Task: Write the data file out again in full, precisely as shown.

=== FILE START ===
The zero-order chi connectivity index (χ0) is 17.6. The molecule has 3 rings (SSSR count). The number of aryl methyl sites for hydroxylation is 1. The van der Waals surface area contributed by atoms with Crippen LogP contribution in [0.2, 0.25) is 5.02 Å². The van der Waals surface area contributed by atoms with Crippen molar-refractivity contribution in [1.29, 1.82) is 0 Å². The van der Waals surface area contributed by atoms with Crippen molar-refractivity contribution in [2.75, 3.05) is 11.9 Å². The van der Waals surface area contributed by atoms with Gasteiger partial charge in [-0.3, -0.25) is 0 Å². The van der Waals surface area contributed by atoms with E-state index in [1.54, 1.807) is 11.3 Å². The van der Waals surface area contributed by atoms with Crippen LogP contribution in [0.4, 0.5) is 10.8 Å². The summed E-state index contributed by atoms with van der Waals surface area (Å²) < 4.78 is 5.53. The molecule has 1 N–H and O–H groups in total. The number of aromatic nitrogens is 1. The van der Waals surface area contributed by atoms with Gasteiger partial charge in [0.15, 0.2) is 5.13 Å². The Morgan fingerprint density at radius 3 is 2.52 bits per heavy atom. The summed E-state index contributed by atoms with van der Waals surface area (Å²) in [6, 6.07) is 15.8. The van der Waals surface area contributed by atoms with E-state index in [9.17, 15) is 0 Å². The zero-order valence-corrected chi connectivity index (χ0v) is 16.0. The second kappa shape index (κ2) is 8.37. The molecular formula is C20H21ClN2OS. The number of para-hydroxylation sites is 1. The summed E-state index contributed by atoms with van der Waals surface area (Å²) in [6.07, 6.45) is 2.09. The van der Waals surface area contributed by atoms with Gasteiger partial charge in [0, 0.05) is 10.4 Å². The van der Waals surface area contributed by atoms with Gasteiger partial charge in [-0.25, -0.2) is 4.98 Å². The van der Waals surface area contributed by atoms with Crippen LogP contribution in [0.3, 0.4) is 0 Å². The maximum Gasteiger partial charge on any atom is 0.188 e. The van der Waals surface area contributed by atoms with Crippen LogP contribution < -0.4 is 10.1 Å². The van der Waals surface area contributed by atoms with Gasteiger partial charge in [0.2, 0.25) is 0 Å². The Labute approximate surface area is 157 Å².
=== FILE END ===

The zero-order chi connectivity index (χ0) is 17.6. The molecule has 3 rings (SSSR count). The number of aryl methyl sites for hydroxylation is 1. The van der Waals surface area contributed by atoms with Crippen LogP contribution in [0.2, 0.25) is 5.02 Å². The van der Waals surface area contributed by atoms with Crippen molar-refractivity contribution in [1.29, 1.82) is 0 Å². The van der Waals surface area contributed by atoms with Crippen molar-refractivity contribution in [2.75, 3.05) is 11.9 Å². The van der Waals surface area contributed by atoms with Gasteiger partial charge in [-0.3, -0.25) is 0 Å². The van der Waals surface area contributed by atoms with E-state index in [1.54, 1.807) is 11.3 Å². The van der Waals surface area contributed by atoms with Crippen LogP contribution in [0.4, 0.5) is 10.8 Å². The summed E-state index contributed by atoms with van der Waals surface area (Å²) < 4.78 is 5.53. The molecule has 1 N–H and O–H groups in total. The number of aromatic nitrogens is 1. The van der Waals surface area contributed by atoms with Gasteiger partial charge in [0.15, 0.2) is 5.13 Å². The Morgan fingerprint density at radius 3 is 2.52 bits per heavy atom. The summed E-state index contributed by atoms with van der Waals surface area (Å²) in [6, 6.07) is 15.8. The van der Waals surface area contributed by atoms with E-state index in [9.17, 15) is 0 Å². The zero-order valence-corrected chi connectivity index (χ0v) is 16.0. The second kappa shape index (κ2) is 8.37. The molecular formula is C20H21ClN2OS. The number of para-hydroxylation sites is 1. The summed E-state index contributed by atoms with van der Waals surface area (Å²) in [6.07, 6.45) is 2.09. The van der Waals surface area contributed by atoms with Gasteiger partial charge in [0, 0.05) is 10.4 Å². The van der Waals surface area contributed by atoms with Gasteiger partial charge in [-0.25, -0.2) is 4.98 Å². The van der Waals surface area contributed by atoms with Crippen LogP contribution in [0.3, 0.4) is 0 Å². The maximum Gasteiger partial charge on any atom is 0.188 e. The van der Waals surface area contributed by atoms with Crippen LogP contribution < -0.4 is 10.1 Å². The van der Waals surface area contributed by atoms with Gasteiger partial charge in [0.2, 0.25) is 0 Å². The Labute approximate surface area is 157 Å².